The town of Manchester is asking the Maryland Department of the Environment for a refund of $7,937 town officials believe was overpaid in state sludge-generation fees in 1990 and 1991.
Town Manager Terry L. Short said Friday the town has employed its former clerk-treasurer, Paul Kolar, as a consultant to investigate the overpayment and others that may have been made in recent years.
"What we're looking into amounts to a lot of money," Mr. Short said. "This [the $7,937] is chicken feed" by comparison.
He would not elaborate, except to say that no wrongdoing is suspected.
"We're just looking into things that we think were mistakes or oversights," he said.
Mr. Kolar wrote to the state Nov. 29 to request the sludge fee refund.
Mr. Short said that if the state returns the money, "it's probably going to mean that we're going to be able to pay the bills this year" to keep the sewer fund in the black.
He said state officials have told Mr. Kolar that they did not believe there would be a problem with refunding the money.
Mr. Short said the state, which regulates sludge plants, charges the town a fee of 95 cents for each ton of sludge generated. The sludge is disposed of in the county landfill.
Most of the overpayment can be traced to the town's purchase of a sludge press in 1990, he said.
The press squeezes most of the liquid from the sludge, greatly reducing its weight. However, the town did not adjust its payments to the state to reflect the reduction in the sludge's weight.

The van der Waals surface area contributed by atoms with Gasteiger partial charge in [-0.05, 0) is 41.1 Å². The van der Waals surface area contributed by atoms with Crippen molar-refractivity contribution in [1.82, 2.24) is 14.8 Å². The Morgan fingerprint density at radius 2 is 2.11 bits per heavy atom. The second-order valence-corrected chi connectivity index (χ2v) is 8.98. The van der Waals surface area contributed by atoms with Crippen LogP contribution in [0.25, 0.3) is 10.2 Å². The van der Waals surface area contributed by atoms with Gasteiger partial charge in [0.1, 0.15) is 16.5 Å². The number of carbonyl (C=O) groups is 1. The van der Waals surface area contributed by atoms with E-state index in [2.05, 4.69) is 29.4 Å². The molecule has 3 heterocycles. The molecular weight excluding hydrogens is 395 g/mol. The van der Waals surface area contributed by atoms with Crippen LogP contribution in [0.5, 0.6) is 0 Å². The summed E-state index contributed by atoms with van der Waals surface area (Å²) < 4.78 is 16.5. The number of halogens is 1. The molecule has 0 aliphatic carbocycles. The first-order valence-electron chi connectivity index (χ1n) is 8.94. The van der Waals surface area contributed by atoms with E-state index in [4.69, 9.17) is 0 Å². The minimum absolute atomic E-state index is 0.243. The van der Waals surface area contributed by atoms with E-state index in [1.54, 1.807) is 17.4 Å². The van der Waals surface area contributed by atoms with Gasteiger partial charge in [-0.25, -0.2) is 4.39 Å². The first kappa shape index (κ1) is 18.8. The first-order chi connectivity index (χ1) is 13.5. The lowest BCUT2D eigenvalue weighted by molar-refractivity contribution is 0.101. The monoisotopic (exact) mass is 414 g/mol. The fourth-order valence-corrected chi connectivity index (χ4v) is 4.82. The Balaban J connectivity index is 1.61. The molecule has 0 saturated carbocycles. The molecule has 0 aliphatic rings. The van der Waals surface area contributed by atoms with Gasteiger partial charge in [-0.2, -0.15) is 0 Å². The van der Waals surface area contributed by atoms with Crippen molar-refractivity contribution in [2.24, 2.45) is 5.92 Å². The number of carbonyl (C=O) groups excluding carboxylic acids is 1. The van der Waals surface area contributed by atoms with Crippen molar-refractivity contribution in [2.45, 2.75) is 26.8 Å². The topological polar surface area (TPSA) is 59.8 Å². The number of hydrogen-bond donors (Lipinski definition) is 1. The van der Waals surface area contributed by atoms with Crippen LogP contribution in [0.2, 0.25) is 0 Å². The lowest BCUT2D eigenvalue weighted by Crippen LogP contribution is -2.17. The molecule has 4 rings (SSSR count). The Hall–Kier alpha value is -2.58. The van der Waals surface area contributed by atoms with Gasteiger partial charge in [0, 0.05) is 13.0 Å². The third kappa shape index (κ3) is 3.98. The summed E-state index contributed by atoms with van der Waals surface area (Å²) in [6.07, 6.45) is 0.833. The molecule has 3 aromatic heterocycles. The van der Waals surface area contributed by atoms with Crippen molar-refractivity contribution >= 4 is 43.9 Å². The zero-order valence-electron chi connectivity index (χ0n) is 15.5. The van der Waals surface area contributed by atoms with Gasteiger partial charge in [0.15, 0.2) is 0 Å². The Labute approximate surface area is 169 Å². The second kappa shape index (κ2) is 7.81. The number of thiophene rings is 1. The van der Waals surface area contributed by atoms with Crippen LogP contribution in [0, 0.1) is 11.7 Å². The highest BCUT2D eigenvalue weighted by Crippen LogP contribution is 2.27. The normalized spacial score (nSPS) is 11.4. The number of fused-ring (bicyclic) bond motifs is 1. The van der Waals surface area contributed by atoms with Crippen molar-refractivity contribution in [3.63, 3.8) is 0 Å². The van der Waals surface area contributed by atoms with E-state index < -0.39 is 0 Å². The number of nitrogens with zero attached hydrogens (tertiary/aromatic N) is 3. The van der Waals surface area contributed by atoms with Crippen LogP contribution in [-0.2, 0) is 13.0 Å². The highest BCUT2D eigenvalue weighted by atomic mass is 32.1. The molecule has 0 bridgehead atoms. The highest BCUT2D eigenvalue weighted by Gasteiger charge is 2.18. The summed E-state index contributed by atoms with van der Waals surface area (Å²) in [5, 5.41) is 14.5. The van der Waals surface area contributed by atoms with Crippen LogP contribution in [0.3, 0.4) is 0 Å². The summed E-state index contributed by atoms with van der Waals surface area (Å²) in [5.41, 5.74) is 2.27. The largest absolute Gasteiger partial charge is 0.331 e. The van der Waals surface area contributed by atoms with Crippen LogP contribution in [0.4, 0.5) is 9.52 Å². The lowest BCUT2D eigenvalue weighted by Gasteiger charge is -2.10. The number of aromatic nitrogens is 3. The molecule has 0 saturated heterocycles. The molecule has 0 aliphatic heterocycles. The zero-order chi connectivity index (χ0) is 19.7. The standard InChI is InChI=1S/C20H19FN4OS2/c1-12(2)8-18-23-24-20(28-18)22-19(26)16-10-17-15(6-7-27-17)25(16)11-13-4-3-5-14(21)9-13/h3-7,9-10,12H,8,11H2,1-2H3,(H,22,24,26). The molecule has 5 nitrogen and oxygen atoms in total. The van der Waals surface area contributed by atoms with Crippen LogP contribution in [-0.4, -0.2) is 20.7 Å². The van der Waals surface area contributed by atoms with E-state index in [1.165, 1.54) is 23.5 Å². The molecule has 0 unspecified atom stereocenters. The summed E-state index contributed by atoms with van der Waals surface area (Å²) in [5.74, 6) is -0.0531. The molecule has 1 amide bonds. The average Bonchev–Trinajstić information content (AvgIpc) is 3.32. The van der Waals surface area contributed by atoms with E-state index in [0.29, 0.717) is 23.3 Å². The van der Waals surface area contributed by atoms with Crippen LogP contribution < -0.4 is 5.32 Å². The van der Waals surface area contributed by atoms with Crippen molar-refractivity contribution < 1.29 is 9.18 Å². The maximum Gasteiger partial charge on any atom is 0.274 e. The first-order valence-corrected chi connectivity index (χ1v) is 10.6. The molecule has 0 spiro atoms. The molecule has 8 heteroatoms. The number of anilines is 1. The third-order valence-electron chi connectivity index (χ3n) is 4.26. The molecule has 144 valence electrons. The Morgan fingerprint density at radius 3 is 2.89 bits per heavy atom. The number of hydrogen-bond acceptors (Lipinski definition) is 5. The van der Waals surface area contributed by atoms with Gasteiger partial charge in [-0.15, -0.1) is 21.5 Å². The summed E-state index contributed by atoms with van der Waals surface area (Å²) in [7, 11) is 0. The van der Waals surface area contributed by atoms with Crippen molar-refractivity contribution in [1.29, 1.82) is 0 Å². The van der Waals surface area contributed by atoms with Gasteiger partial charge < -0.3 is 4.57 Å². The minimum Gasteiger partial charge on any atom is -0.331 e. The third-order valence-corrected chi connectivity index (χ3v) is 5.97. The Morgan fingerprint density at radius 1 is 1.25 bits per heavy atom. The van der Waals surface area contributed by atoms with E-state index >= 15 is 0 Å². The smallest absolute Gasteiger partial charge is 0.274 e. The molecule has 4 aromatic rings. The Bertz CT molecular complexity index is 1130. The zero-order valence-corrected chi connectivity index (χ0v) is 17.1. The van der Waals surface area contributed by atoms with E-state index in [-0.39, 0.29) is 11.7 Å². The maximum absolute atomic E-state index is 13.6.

Mr. Short said the town reported to the state it had disposed of 7,122 tons of sludge in 1991, but that the correct figure, after pressing, was 242 tons.
He said a small part of the overcharge occurred because some figures reported to the state had incorrectly included the weight of regular trash from the town wastewater treatment plant along with the weight of the sludge.
The refund requested was for $1,402 from 1990 and $6,535 from 1991.
He said the problem was detected in July 1993, when the annual bill covering sludge produced in 1992 arrived at the town hall.
"That's when we figured out there was probably a problem," he said.
Mr. Short said he used the amount the town paid in 1990 and 1991 to project future payments, and came up with "astronomical" sums.
"That didn't make any sense," he said.
"I can't really say anybody was to blame," Manchester Mayor Earl A. J. "Tim" Warehime Jr. said Friday.
Mr. Warehime said the people who run the sewage treatment plant do not deal with invoices from the state, and the office staff who handles the invoices may not be familiar with all the processes at the sewage treatment plant.